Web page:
It’s Octagon Time! It’s a blanket/basic shawl. Really, what it is depends on what you want to make, and what yarn you use.
I went a bit wild and self-indulgent on this one; it is probably the most hedonistic use of an expensive yarn I’ve ever committed. The soft blue gradient yarn making up most of the project is Cascade 220 Superwash Wave in Deep Sea; the bold near-neon-green stripe is Dream in Color City in Pickleball.
(The smaller stripes are Malabrigo Yarn Rios in Apple Green, and the subtle, thicker bands are Malabrigo Washted in Aguas and Cirrus Gray. It was meant as a scrap-friendly project, and technically it is that, but I kind of like the Cascade background and the contrasting stripes. The .PDF is written as a formula, and doesn’t really include instructions for stripes. If you’d like to knit something with a similar color pattern, I had about 16-18 garter ridges separating all the bright green bands, and stayed pretty consistent with that all through the blanket. The middle might be the smallest band of main color; it’s about 14 ridges.)
Weirdly, despite the hedonism and all my feelings about it, I really like the result, and want to keep it, and not allow the dog to steal it; something about the murky blue-greens and the shocking contrast stripes really appeals. (I will probably keep it. It’s a small throw and not really adult-sized, so something that’s a dog or a kid will probably end up with it eventually. Maybe not the dog though. She got the Garter Square blanket sample. Makes her tacky dog bed look slightly better.)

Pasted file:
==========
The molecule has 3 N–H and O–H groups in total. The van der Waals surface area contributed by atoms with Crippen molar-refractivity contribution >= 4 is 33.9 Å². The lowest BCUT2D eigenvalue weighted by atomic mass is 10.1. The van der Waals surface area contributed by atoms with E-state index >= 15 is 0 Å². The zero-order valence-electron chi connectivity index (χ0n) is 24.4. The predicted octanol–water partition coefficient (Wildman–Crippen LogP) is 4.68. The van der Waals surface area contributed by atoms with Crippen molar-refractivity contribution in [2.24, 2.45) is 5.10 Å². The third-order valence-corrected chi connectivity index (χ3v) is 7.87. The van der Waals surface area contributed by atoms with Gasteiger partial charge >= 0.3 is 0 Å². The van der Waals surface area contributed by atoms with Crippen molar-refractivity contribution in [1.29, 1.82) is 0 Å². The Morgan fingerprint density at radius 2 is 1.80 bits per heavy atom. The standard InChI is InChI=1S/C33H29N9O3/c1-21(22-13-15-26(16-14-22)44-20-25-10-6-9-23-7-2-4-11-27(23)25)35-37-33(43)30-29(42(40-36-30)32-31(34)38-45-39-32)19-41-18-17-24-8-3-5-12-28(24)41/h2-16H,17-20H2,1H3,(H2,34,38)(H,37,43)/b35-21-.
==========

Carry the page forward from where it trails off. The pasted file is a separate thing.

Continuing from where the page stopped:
I never actually made a Table Salt post, so here goes:
Table Salt is a cowl that uses a similar textured motif to the large one in the Salt Cowl & Hat. It takes the same idea, but makes it smaller, more fine-grained, for a different textured effect.
The pattern is meant to be done in light sockweight yarn, but I’ve also worked it up in sport/dk, partly to check my math and partly to see what happens. It’s all right at a bigger gauge, but this experiment did take every functional bit of an entire skein of Malabrigo Yarn Arroyo, and I haven’t blocked it yet, so I’m not sure if it’s just a roomier cowl or if it might be mini-cape material. It should open up at least a little bit, and it’s already considerably larger than the original.